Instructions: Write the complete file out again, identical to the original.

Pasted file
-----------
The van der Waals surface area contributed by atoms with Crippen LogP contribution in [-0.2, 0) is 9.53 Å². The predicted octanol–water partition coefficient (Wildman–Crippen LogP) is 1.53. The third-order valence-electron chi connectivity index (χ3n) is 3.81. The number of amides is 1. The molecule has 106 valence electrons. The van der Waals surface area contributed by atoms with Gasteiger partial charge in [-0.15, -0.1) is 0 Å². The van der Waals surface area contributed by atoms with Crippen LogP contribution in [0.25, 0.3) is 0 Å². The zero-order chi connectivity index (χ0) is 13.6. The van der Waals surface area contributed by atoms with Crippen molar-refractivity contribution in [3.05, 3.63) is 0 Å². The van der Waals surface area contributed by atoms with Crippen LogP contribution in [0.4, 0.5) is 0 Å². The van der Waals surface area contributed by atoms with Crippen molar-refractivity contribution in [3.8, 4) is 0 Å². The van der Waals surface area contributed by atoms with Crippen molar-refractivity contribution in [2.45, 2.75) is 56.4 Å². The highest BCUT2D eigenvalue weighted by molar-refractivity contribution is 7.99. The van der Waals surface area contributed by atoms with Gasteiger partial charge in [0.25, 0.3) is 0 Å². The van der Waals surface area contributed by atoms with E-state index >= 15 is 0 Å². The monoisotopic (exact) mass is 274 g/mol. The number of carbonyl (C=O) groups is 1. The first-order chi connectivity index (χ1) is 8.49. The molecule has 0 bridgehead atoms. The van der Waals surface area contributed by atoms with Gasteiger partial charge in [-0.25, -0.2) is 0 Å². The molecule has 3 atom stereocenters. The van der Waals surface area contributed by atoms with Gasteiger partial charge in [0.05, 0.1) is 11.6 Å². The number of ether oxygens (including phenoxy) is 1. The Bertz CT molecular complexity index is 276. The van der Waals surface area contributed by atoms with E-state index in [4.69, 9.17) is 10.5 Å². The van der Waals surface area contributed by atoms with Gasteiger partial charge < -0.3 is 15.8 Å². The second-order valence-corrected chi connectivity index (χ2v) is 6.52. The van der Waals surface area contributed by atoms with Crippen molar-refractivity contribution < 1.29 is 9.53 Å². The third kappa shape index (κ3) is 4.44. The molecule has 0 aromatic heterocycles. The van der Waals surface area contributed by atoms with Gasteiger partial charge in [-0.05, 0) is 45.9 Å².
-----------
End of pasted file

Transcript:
The van der Waals surface area contributed by atoms with Crippen LogP contribution in [-0.2, 0) is 9.53 Å². The predicted octanol–water partition coefficient (Wildman–Crippen LogP) is 1.53. The third-order valence-electron chi connectivity index (χ3n) is 3.81. The number of amides is 1. The molecule has 106 valence electrons. The van der Waals surface area contributed by atoms with Gasteiger partial charge in [-0.15, -0.1) is 0 Å². The van der Waals surface area contributed by atoms with Crippen LogP contribution in [0.25, 0.3) is 0 Å². The zero-order chi connectivity index (χ0) is 13.6. The van der Waals surface area contributed by atoms with Crippen molar-refractivity contribution in [3.05, 3.63) is 0 Å². The van der Waals surface area contributed by atoms with Crippen LogP contribution in [0.4, 0.5) is 0 Å². The van der Waals surface area contributed by atoms with Crippen molar-refractivity contribution in [3.8, 4) is 0 Å². The van der Waals surface area contributed by atoms with Crippen molar-refractivity contribution in [2.45, 2.75) is 56.4 Å². The highest BCUT2D eigenvalue weighted by molar-refractivity contribution is 7.99. The van der Waals surface area contributed by atoms with Gasteiger partial charge in [0.25, 0.3) is 0 Å². The van der Waals surface area contributed by atoms with E-state index >= 15 is 0 Å². The monoisotopic (exact) mass is 274 g/mol. The number of carbonyl (C=O) groups is 1. The first-order chi connectivity index (χ1) is 8.49. The molecule has 0 bridgehead atoms. The van der Waals surface area contributed by atoms with Gasteiger partial charge in [-0.25, -0.2) is 0 Å². The molecule has 3 atom stereocenters. The van der Waals surface area contributed by atoms with Gasteiger partial charge in [0.05, 0.1) is 11.6 Å². The number of ether oxygens (including phenoxy) is 1. The Bertz CT molecular complexity index is 276. The van der Waals surface area contributed by atoms with E-state index in [4.69, 9.17) is 10.5 Å². The van der Waals surface area contributed by atoms with Gasteiger partial charge < -0.3 is 15.8 Å². The second-order valence-corrected chi connectivity index (χ2v) is 6.52. The van der Waals surface area contributed by atoms with Crippen molar-refractivity contribution < 1.29 is 9.53 Å². The third kappa shape index (κ3) is 4.44. The molecule has 0 aromatic heterocycles. The van der Waals surface area contributed by atoms with Gasteiger partial charge in [-0.05, 0) is 45.9 Å².